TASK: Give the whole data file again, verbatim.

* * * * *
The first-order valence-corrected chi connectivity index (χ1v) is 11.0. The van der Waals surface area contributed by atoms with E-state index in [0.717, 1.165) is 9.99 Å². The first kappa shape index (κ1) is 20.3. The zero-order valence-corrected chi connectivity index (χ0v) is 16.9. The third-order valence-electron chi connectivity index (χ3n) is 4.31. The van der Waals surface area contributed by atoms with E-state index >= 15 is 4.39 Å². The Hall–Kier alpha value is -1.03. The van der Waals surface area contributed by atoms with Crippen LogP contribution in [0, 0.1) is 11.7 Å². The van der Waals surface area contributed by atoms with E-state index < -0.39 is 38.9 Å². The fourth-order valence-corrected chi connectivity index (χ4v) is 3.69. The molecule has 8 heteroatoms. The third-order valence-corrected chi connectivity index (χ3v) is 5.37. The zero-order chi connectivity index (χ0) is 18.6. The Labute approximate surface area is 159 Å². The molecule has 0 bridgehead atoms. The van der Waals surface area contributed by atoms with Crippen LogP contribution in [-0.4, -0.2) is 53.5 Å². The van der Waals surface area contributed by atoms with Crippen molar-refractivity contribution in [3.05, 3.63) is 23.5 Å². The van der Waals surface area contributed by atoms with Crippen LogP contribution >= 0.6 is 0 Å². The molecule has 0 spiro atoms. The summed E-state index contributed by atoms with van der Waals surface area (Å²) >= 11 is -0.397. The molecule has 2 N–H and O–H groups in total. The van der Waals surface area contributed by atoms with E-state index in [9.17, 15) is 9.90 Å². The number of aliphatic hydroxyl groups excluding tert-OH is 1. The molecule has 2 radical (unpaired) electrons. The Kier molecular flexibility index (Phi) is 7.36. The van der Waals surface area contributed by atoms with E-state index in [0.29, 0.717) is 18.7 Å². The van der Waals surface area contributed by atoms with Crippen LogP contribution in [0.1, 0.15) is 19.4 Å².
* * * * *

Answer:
The first-order valence-corrected chi connectivity index (χ1v) is 11.0. The van der Waals surface area contributed by atoms with E-state index in [0.717, 1.165) is 9.99 Å². The first kappa shape index (κ1) is 20.3. The zero-order valence-corrected chi connectivity index (χ0v) is 16.9. The third-order valence-electron chi connectivity index (χ3n) is 4.31. The van der Waals surface area contributed by atoms with E-state index >= 15 is 4.39 Å². The Hall–Kier alpha value is -1.03. The van der Waals surface area contributed by atoms with Crippen LogP contribution in [0, 0.1) is 11.7 Å². The van der Waals surface area contributed by atoms with E-state index < -0.39 is 38.9 Å². The fourth-order valence-corrected chi connectivity index (χ4v) is 3.69. The molecule has 8 heteroatoms. The third-order valence-corrected chi connectivity index (χ3v) is 5.37. The zero-order chi connectivity index (χ0) is 18.6. The Labute approximate surface area is 159 Å². The molecule has 0 bridgehead atoms. The van der Waals surface area contributed by atoms with Crippen LogP contribution in [-0.4, -0.2) is 53.5 Å². The van der Waals surface area contributed by atoms with Crippen molar-refractivity contribution in [3.05, 3.63) is 23.5 Å². The van der Waals surface area contributed by atoms with Crippen LogP contribution >= 0.6 is 0 Å². The molecule has 0 spiro atoms. The summed E-state index contributed by atoms with van der Waals surface area (Å²) >= 11 is -0.397. The molecule has 2 N–H and O–H groups in total. The van der Waals surface area contributed by atoms with E-state index in [9.17, 15) is 9.90 Å². The number of aliphatic hydroxyl groups excluding tert-OH is 1. The molecule has 2 radical (unpaired) electrons. The Kier molecular flexibility index (Phi) is 7.36. The van der Waals surface area contributed by atoms with E-state index in [0.29, 0.717) is 18.7 Å². The van der Waals surface area contributed by atoms with Crippen LogP contribution in [0.1, 0.15) is 19.4 Å².